Just in case anybody is wondering: I am asking this because the manufacturer does not offer a charger for that battery. Obviously, they expect us to always charge the battery in the device which is not acceptable to me because I need to use some more of that batteries which I'd like to charge without inserting (and removing) each battery in (from) the device just for charging.

  • \$\begingroup\$ post a picture of the label on the one that you have \$\endgroup\$
    – jsotola
    Commented Apr 23, 2018 at 0:31

1 Answer 1


Try usinga TP4056 based Lithium battery charger module with built-in battery protection. They are very cheaply available in bulk on popular shopping websites, and the datasheet has a table of resistor values for programming the charging current (if you can't find a module pre-made for your required charging current, see below).

The chip handles the charging of the battery completely on its own, with a single 5V power supply (most if not all those modules have a USB socket on them). If the cells are parallelled in side the battery, like in most powerbanks, they're just hardwired together without any balancing means.

Charging a lithium cell is easy, as long as you consider the maximum input current of the battery. If there is no such value available, use the half-C-rule (charging current does not exceed 0.5 times the mAh rating of the battery).

The battery is first charged with a constant current, until it reaches 4.2 volts. The charger then switches to constant voltage mode, until the charging current has dropped below a threshold value. The TP4056 has all the means to do this on its own, including a "soft start" for charging deeply discharged batteries, starting with a very low current. Connecting a temperature sensor is not required, but possible with some modification of the modules.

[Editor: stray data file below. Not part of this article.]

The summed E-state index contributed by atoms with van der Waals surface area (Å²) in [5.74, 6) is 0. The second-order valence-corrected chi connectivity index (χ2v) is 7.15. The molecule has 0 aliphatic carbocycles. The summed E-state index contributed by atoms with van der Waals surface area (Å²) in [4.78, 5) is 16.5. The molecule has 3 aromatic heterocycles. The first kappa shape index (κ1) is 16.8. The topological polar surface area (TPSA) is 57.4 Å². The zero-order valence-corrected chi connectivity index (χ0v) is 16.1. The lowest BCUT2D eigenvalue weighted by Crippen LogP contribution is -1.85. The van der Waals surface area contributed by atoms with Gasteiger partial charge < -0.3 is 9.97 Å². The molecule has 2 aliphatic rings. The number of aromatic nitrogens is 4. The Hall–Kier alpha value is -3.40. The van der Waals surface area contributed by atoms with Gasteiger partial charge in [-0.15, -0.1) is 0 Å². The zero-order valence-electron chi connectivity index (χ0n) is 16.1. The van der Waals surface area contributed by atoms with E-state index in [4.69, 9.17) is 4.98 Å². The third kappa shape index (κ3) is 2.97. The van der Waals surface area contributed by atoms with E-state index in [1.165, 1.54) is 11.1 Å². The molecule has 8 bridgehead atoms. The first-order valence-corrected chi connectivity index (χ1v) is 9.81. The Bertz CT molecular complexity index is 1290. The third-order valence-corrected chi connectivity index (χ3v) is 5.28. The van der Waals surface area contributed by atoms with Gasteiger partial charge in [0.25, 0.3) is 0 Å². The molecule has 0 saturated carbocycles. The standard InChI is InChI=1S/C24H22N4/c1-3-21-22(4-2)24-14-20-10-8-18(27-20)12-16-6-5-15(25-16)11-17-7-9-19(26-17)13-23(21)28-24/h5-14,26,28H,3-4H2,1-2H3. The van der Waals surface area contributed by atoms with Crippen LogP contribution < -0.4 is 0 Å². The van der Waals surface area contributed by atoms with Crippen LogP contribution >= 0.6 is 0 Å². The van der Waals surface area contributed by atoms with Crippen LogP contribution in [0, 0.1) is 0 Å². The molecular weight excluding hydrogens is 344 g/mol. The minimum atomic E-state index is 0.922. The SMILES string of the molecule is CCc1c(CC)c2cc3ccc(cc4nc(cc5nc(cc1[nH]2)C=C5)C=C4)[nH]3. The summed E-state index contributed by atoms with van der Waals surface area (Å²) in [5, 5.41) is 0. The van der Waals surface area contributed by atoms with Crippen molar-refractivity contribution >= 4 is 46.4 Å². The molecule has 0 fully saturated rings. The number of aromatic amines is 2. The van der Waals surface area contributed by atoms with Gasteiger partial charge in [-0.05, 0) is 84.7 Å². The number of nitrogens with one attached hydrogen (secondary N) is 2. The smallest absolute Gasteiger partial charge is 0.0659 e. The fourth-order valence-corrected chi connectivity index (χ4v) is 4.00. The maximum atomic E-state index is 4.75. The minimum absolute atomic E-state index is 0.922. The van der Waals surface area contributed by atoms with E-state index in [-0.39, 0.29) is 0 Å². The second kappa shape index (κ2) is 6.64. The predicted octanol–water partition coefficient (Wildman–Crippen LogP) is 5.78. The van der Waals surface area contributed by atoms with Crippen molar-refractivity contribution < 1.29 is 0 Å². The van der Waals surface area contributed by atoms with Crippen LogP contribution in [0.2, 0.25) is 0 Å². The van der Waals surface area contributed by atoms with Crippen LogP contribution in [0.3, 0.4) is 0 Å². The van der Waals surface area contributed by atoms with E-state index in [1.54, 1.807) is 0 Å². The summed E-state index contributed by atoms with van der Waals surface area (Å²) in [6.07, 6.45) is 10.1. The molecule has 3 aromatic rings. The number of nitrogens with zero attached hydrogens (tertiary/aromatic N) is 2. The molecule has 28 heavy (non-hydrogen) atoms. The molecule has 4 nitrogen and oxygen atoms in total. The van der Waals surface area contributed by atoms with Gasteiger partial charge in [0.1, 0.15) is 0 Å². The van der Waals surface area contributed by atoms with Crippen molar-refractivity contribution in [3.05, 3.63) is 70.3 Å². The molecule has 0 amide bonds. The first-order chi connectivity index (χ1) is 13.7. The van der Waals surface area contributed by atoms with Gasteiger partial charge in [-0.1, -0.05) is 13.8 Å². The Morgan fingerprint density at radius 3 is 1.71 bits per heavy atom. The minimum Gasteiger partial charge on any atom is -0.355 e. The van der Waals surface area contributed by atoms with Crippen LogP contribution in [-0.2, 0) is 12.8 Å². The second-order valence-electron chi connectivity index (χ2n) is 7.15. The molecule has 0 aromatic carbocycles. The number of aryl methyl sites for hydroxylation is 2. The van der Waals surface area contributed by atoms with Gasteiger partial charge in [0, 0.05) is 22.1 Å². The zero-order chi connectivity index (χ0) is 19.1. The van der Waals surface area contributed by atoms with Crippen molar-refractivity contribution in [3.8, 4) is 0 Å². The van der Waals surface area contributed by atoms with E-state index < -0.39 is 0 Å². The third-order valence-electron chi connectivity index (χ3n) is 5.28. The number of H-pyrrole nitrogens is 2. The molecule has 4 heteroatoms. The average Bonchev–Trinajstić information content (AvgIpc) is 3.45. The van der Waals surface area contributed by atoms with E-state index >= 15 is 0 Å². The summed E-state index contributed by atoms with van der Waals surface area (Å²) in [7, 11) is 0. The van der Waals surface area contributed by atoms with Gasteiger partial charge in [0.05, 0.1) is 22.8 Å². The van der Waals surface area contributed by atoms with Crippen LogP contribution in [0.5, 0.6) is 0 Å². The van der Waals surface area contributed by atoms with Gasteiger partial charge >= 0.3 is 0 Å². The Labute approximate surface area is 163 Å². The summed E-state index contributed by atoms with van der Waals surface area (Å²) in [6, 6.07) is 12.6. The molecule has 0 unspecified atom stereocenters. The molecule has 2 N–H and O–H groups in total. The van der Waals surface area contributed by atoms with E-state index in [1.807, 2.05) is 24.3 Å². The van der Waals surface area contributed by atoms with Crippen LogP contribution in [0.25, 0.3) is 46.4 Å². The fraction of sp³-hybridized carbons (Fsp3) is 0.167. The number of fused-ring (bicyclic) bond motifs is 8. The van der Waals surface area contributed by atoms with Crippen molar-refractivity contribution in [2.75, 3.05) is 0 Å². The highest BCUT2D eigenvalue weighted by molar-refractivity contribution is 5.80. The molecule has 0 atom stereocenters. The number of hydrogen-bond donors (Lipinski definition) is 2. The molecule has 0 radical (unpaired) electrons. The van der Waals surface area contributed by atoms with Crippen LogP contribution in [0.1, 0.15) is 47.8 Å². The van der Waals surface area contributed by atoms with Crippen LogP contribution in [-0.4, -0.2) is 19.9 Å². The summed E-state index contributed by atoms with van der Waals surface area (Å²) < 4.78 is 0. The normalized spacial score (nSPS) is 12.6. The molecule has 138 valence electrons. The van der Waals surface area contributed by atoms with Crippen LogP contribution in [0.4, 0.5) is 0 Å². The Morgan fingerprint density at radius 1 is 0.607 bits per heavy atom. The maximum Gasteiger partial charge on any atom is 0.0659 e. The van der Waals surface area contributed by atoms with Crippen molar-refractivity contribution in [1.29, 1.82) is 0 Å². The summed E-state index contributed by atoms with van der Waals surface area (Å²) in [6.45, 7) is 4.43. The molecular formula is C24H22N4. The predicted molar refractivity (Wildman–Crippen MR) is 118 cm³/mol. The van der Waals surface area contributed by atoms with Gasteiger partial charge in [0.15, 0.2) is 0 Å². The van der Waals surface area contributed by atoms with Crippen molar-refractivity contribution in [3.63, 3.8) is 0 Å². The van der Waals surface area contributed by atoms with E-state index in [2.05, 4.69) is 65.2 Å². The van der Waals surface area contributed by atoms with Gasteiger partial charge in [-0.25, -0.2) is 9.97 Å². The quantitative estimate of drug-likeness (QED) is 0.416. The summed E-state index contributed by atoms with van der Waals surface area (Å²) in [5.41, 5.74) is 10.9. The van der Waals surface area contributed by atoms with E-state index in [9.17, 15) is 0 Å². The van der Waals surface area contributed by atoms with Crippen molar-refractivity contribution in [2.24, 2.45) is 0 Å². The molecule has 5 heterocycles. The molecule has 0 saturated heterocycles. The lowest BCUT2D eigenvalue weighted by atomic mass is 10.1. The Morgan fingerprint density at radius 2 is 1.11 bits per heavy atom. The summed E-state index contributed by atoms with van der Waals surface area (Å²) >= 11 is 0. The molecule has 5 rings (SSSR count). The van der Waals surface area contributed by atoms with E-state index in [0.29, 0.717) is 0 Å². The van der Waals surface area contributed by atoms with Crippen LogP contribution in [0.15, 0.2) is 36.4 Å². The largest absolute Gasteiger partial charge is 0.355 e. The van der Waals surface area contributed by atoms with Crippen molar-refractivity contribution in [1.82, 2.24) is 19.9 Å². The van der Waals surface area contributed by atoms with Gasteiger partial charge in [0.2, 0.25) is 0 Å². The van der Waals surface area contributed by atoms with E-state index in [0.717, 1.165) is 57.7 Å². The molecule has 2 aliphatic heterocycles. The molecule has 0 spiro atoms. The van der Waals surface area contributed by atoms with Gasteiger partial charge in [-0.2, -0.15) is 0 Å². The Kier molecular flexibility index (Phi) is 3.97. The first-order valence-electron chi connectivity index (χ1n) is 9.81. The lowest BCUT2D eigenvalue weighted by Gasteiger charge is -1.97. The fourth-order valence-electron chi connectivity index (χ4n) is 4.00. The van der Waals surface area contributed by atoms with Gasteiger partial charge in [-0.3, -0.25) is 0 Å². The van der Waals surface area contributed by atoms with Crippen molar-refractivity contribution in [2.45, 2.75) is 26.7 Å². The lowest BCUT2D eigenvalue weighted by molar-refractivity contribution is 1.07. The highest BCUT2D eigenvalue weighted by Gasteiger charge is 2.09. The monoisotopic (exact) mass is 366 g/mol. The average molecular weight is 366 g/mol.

• \$\begingroup\$ I am accepting your answer although it actually is not an answer to my question (which was (among others) about the pin-out of that battery). Nevertheless, you have put me on the right track (searching for a charger IC and doing it myself or buying a readily made board with that IC). I won't use the TP4096, though. At the moment, I am after MAX1737 or MAX8731A. \$\endgroup\$
    – Binarus
    Commented Apr 26, 2018 at 5:50
  • \$\begingroup\$ An additional question: I have difficulties in understanding the half-C-rule if two batteries are in parallel. From a naive point of view, we could say that we should add the capacities of the two cells and apply the half-C-rule to the sum. But I think that there are cases where one cell is dead and doesn't take any current any more, and therefore the second cell would get charged too fast. What do you think about that problem? \$\endgroup\$
    – Binarus
    Commented Apr 26, 2018 at 5:54
  • 1
    \$\begingroup\$ @Binarus, if a battery is made out of two cells in parallel, manufacturer makes all efforts to combine cells with identical characteristics, specifically to address the possibility you are concerned with. So the scenario you envision would not happen in nearest future. So the charge/discharge current will be nearly equally divided between two cells, and the 0.5C rule still applies. \$\endgroup\$ Commented Apr 26, 2018 at 6:53